- An expert panel of the environment ministry has deferred an airport project in Jharkhand on grounds that it could lead to an increase in human-elephant interactions leading to loss of lives of both humans as well as elephants.
- If allowed, the project site, about 60 kilometres from Jamshedpur, would take over an important elephant corridor and could impact about 80,000 trees.
- Before reconsidering the proposal, the expert committee has sought additional details related to ecologically sensitive areas, wildlife sanctuary or the elephant corridor around the proposed site.
A proposal for an airport in Jharkhand has been pushed back with concerns over disturbing an elephant habitat.
The habitat of the elephant, an endangered species and India’s national heritage animal, are regularly threatened by developmental projects. In this latest case, the Dhalbhumgarh airport sought nearly 100 hectares of land from forests in Jharkhand that serve as corridors for elephants migrating between Jharkhand and the neighbouring state of West Bengal.
An expert panel of the Indian government’s Ministry of Environment, Forest and Climate Change (MoEFCC) has deferred the project while noting that the project could lead to an increase in human-elephant conflict in the area. It has sought further information for reconsidering the proposal.
The proposal regarding the development of Dhalbhumgarh airport in Jharkhand for “fair weather operations of ATR-72 types of aircraft” by the Airport Authority of India (AAI) was considered by the MoEFCC expert appraisal committee (EAC) on infrastructure during its meeting on December 26-27, 2019. The project had sought Terms of Reference (ToR) from the committee. ToRs are guidelines for conducting environmental studies of projects after which the project is considered for clearance by the committee.
During the meeting, the EAC was informed that Dhalbhumgarh airport site is an abandoned World War II airfield situated 60 kilometres from the industrial city of Jamshedpur in Jharkhand. Presently the surface of the runway is not suitable for operations and no other facility is available at the airport.
“New runway dimensions suitable for ATR 72 type of aircraft will be constructed along with the provision of turning pad at both the ends. Terminal building to handle 75 arrival and 75 departure passengers at any point of time will be constructed,” revealed the minutes of the EAC’s meeting.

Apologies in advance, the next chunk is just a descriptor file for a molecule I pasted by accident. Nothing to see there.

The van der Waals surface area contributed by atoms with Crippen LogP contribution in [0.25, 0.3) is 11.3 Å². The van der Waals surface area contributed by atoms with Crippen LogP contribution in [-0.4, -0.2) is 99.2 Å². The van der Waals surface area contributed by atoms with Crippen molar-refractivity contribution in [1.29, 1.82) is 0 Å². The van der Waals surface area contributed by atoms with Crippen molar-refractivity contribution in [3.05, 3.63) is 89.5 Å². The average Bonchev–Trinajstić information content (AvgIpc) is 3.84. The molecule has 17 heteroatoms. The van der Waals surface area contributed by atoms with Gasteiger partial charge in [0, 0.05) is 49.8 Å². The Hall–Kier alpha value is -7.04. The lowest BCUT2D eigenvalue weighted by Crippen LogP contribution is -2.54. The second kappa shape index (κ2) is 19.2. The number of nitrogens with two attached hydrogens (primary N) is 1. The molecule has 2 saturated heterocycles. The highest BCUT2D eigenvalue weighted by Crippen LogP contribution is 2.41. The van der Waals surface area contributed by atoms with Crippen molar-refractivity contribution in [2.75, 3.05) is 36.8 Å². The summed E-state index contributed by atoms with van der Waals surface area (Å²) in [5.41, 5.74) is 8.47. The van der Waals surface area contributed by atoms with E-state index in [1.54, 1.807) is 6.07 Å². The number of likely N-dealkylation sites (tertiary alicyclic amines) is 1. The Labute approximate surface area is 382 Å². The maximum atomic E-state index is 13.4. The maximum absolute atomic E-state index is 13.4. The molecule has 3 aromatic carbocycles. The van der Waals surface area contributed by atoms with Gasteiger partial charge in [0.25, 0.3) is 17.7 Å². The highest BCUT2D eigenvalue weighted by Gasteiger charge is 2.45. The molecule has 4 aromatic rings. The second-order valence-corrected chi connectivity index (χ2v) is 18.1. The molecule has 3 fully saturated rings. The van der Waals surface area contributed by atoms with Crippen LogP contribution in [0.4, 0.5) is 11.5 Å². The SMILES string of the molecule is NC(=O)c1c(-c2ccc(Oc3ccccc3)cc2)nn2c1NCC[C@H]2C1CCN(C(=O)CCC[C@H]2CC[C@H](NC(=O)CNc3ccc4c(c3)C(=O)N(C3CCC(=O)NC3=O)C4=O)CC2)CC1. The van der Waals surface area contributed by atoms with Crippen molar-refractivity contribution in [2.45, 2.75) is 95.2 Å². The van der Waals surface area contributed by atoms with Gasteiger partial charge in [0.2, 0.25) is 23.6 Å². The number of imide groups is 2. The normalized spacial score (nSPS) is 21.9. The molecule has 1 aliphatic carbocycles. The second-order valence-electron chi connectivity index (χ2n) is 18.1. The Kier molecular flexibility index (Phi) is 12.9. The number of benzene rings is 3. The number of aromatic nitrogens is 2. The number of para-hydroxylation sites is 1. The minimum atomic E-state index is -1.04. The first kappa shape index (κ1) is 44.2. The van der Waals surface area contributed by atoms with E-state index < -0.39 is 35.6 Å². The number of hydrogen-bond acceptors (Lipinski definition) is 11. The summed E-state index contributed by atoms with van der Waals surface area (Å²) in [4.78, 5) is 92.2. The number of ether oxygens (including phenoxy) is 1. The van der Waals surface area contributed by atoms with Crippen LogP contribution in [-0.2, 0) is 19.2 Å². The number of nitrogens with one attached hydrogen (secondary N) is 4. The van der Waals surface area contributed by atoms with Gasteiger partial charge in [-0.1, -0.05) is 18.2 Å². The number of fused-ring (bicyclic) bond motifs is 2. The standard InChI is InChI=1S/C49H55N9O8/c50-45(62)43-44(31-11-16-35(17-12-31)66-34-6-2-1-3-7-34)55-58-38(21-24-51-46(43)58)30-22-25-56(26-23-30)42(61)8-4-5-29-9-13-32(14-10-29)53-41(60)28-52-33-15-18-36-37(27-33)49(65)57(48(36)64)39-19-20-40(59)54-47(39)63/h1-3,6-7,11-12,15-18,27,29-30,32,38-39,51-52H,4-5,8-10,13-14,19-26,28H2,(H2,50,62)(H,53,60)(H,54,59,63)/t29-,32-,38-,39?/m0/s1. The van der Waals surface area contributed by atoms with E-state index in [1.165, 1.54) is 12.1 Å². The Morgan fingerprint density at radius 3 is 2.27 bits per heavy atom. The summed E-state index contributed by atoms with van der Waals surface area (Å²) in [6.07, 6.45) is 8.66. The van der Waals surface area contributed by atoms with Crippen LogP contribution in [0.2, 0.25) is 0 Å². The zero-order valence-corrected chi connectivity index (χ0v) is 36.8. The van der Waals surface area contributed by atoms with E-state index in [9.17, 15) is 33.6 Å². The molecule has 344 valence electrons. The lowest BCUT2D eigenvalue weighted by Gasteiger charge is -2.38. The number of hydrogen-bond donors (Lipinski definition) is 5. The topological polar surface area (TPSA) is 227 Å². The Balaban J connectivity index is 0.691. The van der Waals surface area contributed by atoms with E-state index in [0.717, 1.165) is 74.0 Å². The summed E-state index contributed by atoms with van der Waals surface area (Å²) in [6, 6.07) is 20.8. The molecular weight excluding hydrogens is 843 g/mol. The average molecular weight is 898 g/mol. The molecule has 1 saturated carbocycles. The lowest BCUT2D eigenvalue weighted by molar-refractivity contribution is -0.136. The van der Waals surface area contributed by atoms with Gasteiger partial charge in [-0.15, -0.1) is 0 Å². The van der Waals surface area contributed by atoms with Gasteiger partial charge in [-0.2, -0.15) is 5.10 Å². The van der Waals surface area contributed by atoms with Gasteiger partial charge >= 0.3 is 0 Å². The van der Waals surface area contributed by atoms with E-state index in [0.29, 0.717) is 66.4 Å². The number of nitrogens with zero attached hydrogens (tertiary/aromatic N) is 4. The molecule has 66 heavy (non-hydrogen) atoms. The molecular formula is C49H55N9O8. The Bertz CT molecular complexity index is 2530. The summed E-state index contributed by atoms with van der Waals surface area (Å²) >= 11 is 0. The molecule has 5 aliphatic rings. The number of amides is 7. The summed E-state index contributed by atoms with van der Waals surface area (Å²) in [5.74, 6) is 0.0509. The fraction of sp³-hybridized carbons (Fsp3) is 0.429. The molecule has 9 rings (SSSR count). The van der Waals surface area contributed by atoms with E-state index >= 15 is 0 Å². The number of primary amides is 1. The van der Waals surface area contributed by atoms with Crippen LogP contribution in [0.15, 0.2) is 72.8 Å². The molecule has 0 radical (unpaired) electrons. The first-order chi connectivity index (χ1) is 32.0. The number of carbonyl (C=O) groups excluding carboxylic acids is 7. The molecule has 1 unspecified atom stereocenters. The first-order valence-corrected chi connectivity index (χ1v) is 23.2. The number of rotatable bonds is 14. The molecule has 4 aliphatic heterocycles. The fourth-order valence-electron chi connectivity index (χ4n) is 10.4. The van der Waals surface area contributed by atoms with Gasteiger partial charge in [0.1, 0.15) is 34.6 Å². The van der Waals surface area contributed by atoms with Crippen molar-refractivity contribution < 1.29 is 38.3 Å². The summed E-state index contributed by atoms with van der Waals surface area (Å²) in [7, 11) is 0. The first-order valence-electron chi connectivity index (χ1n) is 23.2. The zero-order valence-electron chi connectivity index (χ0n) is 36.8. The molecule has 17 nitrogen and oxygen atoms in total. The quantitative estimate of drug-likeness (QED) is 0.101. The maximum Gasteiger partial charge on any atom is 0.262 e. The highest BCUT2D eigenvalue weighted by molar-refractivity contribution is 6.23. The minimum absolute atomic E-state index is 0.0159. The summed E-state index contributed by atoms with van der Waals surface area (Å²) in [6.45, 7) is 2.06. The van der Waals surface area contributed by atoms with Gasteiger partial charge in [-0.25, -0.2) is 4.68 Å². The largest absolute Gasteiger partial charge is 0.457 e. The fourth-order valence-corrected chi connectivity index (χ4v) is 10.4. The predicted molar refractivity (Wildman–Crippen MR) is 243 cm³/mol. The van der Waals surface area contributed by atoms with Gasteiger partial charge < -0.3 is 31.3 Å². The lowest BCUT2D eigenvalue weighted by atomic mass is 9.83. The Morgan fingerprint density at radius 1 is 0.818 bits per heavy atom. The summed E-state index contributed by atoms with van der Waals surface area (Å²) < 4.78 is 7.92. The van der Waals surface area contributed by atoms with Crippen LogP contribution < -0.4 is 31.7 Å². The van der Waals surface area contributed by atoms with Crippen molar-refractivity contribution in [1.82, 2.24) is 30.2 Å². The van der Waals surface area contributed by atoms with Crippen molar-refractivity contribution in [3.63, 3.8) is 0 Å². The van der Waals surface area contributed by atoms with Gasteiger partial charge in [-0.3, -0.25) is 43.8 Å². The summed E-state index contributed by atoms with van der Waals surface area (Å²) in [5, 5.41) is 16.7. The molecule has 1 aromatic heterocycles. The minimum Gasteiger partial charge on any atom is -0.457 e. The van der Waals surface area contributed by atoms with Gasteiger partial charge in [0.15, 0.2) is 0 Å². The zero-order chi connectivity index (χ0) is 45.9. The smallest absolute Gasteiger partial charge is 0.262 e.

As per the information submitted to the committee, the total land requirement for the development of Dhalbhumgarh airport is 97.166 hectares and of that 96.761 hectares is reserve forest land. There are 79,332 trees in the forest area sought. The estimated cost for the development of the airport is about Rs. one billion (Rs. 100 crores)
As justification of the project, the EAC was informed that the new airport would result in better infrastructure facilities for air passengers, employment opportunity to the local people, more business and industrial opportunities, increase in economy as it will boost tourism, trade and commercial activities in the region and generation of more revenue to the state, thus increasing development of the region.
During deliberations, the EAC noted Jamshedpur is the headquarters of the East Singhbhum district of Jharkhand.
“Jamshedpur is home to the first private iron and steel company of India. The areas surrounding Jamshedpur are rich in minerals, including iron ore, coal, manganese, bauxite and lime. Ranchi (capital of Jharkhand) airport is located 130 kilometres from Jamshedpur. In view of population and industrial activities at Jamshedpur, there is a need for an airport for Jamshedpur city and region,” noted the committee.
While talking about the land required for the airport, the EAC observed that “all around the proposed site the only land available is reserved forest.”
“Any kind of ancillary development which is bound to come and further phase-2 development will also require land which will be only for forest land. The roads from national highway-33 to the airport will be built by the state government, which again will have to be built by acquiring forest land,” the panel said.
The project could lead to an increase in human-elephant interaction
The expert committee said that the “proposed site falls in the forests which are habitat of a large number of elephants.”
“Dalma Wildlife sanctuary is very near to the site. Elephants travel from Dalma to West Bengal through this forest. Every year there are a number of man-elephant conflict cases in these areas. The compensation paid to the people of these areas is authentic evidence of the presence of a large scale elephant population in this area. The disturbance to the elephant habitat by way of building an airport on their habitat and also by the sound of aeroplanes in the area and traffic movements will result in disturbance in the behaviour of elephants resulting in increased human-elephant conflict,” warned the committee.